3. I seem to recall stating something about Common Law being important for a libertarian society, and that excessive force in defending property rights being a violation of said (e.g. shooting someone for setting foot on your lawn.

    Did that not register, or were you just not interested..?

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    Replies
    1. Dave, I do not understand your point, nor your example. If you are expecting a reply or comment, perhaps you can clarify this.

      Delete
  4. "Because I have the audacity to suggest that it takes something more than the NAP to make community."

    This is hardly news. Rothbard addressed the point succinctly many years ago, as quoted in https://www.goodreads.com/author/quotes/46810.Murray_N_Rothbard?page=2 :

    "The fact is that libertarianism is not and does not pretend to be a complete moral or aesthetic theory; it is only a political theory, that is, the important subset of moral theory that deals with the proper role of violence in social life."

    Is there ANYONE who thinks the NAP is all that's necessary for a thriving society? Or is this a straw man?

    ReplyDelete
    Replies
    1. JdL, I am well aware of this.

      This may come as a surprise to you, but not everyone has already read and internalized Rothbard, and many of those who have read him disagree with some or many of his conclusions.

      If libertarian writers stopped addressing every point Rothbard already made, there would be close to no libertarian writers today.

      Anyway, to my knowledge, Rothbard never used such a frisky example to make this point. But, as you are an expert on his work, maybe you can provide a link.

      Delete
    2. Where did I imply I'm an expert on Rothbard's work? Very sorry if I offended you, but WTF??

      Delete
    3. JdL, when your most relevant comment is asking if my entire post is based on a strawman, don't be surprised if I bite.

      I have feedback regularly here along the lines I am addressing in this post, and I read posts at many libertarian sites on this topic. No strawman.

      Delete
  5. I want to party with Bionic Mosquito!

    ReplyDelete
  6. man's best friendMarch 3, 2017 at 9:32 AM

    This comment has been removed by a blog administrator.

    ReplyDelete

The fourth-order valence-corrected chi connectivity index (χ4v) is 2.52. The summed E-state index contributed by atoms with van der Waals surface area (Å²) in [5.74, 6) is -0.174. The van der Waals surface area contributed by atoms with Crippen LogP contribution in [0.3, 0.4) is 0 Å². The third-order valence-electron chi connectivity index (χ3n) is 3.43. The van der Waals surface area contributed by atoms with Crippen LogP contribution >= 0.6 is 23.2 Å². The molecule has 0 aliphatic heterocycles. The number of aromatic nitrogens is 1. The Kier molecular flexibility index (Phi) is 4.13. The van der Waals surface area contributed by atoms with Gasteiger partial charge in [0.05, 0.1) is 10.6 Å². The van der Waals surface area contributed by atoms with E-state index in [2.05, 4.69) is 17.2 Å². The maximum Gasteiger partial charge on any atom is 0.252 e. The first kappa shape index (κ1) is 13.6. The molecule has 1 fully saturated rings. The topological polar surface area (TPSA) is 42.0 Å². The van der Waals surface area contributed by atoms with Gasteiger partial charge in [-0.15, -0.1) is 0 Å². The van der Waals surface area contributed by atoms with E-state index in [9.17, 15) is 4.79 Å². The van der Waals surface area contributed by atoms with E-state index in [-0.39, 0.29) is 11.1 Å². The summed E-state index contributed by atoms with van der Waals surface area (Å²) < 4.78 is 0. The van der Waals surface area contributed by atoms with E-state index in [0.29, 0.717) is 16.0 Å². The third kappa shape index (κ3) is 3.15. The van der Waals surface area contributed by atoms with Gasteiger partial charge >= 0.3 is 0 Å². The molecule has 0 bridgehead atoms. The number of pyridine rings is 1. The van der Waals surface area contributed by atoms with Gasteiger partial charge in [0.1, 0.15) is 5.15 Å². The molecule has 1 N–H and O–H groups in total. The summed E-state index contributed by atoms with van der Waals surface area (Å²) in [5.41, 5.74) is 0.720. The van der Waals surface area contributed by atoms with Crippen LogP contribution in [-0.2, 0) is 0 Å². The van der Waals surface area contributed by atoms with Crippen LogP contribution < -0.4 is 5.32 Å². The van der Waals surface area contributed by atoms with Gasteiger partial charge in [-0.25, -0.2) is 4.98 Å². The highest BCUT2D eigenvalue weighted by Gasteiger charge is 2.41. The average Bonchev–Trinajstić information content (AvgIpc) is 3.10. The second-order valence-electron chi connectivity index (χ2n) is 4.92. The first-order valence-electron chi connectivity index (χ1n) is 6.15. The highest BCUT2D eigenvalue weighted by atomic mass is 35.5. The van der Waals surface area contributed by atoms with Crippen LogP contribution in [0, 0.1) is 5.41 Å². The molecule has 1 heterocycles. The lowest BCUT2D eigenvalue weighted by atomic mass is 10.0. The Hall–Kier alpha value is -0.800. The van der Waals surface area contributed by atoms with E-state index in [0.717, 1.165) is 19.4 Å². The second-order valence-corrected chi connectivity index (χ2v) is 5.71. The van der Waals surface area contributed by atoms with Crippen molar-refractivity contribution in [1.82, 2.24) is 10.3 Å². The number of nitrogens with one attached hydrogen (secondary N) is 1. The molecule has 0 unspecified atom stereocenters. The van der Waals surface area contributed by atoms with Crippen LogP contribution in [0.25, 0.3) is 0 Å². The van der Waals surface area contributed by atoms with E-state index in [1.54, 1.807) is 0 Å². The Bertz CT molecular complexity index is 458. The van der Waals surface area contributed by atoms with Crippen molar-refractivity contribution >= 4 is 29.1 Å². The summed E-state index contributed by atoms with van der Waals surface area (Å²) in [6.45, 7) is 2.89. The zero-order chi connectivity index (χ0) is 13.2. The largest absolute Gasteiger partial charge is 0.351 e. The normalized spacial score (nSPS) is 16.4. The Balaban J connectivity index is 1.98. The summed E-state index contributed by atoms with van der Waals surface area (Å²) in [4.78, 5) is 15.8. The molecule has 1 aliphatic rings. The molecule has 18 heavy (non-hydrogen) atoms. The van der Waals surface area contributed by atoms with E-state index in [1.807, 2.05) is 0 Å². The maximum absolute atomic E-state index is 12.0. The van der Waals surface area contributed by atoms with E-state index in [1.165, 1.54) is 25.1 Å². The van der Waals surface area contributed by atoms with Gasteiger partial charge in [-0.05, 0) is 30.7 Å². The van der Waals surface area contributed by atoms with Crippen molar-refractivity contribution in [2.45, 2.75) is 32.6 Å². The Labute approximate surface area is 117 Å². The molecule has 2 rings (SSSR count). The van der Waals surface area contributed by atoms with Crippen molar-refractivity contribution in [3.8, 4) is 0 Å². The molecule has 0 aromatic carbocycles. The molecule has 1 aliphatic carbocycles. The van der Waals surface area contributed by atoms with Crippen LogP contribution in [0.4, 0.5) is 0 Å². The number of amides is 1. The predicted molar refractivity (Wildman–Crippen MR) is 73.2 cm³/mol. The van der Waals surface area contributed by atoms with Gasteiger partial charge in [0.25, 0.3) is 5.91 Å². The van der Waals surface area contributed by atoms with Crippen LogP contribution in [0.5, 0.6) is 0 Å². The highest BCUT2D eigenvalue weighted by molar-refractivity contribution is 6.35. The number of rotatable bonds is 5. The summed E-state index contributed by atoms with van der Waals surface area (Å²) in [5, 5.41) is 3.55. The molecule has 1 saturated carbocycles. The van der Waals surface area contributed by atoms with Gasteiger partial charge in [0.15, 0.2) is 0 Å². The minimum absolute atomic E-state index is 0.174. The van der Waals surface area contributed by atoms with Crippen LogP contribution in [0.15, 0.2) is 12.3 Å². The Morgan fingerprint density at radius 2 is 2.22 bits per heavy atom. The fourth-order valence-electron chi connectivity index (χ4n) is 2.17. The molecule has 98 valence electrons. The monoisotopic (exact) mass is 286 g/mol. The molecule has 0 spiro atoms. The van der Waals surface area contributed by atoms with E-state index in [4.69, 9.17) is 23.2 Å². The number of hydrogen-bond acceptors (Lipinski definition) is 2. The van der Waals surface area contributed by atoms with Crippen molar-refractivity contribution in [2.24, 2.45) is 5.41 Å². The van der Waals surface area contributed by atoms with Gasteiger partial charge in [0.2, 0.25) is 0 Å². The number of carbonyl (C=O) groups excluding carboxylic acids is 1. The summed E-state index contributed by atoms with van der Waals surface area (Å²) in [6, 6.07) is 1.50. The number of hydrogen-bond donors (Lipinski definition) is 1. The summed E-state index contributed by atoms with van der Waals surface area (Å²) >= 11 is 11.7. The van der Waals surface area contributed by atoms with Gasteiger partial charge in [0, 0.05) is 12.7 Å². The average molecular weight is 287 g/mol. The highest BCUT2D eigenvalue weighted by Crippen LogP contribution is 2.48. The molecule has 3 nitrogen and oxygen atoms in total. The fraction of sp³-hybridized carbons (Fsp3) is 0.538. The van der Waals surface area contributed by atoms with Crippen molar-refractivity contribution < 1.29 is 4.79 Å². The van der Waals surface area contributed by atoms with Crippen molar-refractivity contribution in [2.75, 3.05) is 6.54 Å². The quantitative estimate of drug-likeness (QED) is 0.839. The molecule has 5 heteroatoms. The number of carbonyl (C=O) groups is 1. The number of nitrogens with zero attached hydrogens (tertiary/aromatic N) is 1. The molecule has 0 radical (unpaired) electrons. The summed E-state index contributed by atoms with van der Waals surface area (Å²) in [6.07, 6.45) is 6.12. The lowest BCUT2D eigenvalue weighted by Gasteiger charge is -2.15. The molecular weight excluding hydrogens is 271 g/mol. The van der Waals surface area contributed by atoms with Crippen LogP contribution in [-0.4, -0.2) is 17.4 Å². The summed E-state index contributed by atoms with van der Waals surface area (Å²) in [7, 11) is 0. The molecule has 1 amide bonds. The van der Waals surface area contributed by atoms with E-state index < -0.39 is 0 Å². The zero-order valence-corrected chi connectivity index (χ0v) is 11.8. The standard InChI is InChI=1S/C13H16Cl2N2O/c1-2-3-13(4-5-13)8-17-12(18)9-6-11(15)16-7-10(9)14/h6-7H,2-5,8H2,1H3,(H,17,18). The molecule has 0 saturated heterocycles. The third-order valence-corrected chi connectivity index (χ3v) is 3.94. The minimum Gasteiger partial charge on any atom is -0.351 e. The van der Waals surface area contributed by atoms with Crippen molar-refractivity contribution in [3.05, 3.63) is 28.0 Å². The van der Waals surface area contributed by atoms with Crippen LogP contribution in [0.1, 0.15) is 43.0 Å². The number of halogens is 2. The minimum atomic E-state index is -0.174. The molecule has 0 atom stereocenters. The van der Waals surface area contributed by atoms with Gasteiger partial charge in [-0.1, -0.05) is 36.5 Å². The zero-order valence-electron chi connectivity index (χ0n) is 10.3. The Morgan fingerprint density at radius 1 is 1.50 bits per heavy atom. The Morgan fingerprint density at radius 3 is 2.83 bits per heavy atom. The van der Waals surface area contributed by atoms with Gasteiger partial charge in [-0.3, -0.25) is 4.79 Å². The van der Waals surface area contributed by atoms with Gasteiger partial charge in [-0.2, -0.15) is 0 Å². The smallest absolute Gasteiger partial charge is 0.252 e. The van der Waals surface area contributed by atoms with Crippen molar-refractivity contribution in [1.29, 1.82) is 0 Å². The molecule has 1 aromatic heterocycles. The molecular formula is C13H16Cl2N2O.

7. Replies
    1. Thanks. I felt out-of-the-loop there, for a minute. I like your writing.

      Delete
  8. Where does the word culture comes from? That's right: cult. You know what that means, don't you?

    Cult, specifically the Cult of Christ, informs the Westerner's view of rights, which in turn lays the foundation to the NAP. Suggest as much to a Randroid, though, and you raise the hackles on his neck.

    "You believe in God?" he asks.

    "Yes, I believe in God."

    "Which God?" This is the coup de grace.

    "Why do you hate God?" What else can I say? He wins!

    "Rights," the Randroid solemnly intones, "are logical constructs governing the behavior of moral agents that accord with the nature of their existence." Nothing faith-based in that statement!

    "Do you believe in Rights?" the Randroid asks.

    "Whose version of Rights?" I ask.

    "What are you talking about?"

    "I'm making a statement of fact. There are competing versions."

    "Rights are objective, rational, discoverable."

    "I agree. Whose version of 'objective, rational, discoverable'?"

    "You're a mystic." The Randroid parries.

    "Meaning what? I believe in God?"

    "Yes. Theism is irrational. It poisons your thinking."

    "Atheists have competing versions of Rights."

    "They can't all be right."

    "I didn't say they could."

    "Why do you hate Rights?"


    ReplyDelete
    Replies
    1. "Whose version of Rights?" I ask.

      The million dollar question, and it can't be wished or intellectualized or rationalized away.

      Delete
  9. NAP assumes an impossible level of trust existing among neighbors.

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    1. You must have terrible neighbors. Not a single neighbor of mine has ever robbed, beaten or shot me.

      Most activities in our lives are committed both voluntarily and peacefully. By far, the biggest aggressor in my life is the government.

      Between taxes, regulation, and searches - both physical and electronic - I have thus far been the victim of aggression by the state by a factor of 1,000,000 when compared to aggression by my neighbors.

      Delete
  10. BM. Got any pics? No pics, it did not happen. Got to judge if naked couple violates NAP. Body Looks Matter.

    ReplyDelete
    Replies
    1. Are you tryin' to entrap me with some online p*rn? Not me, buddy.

      Delete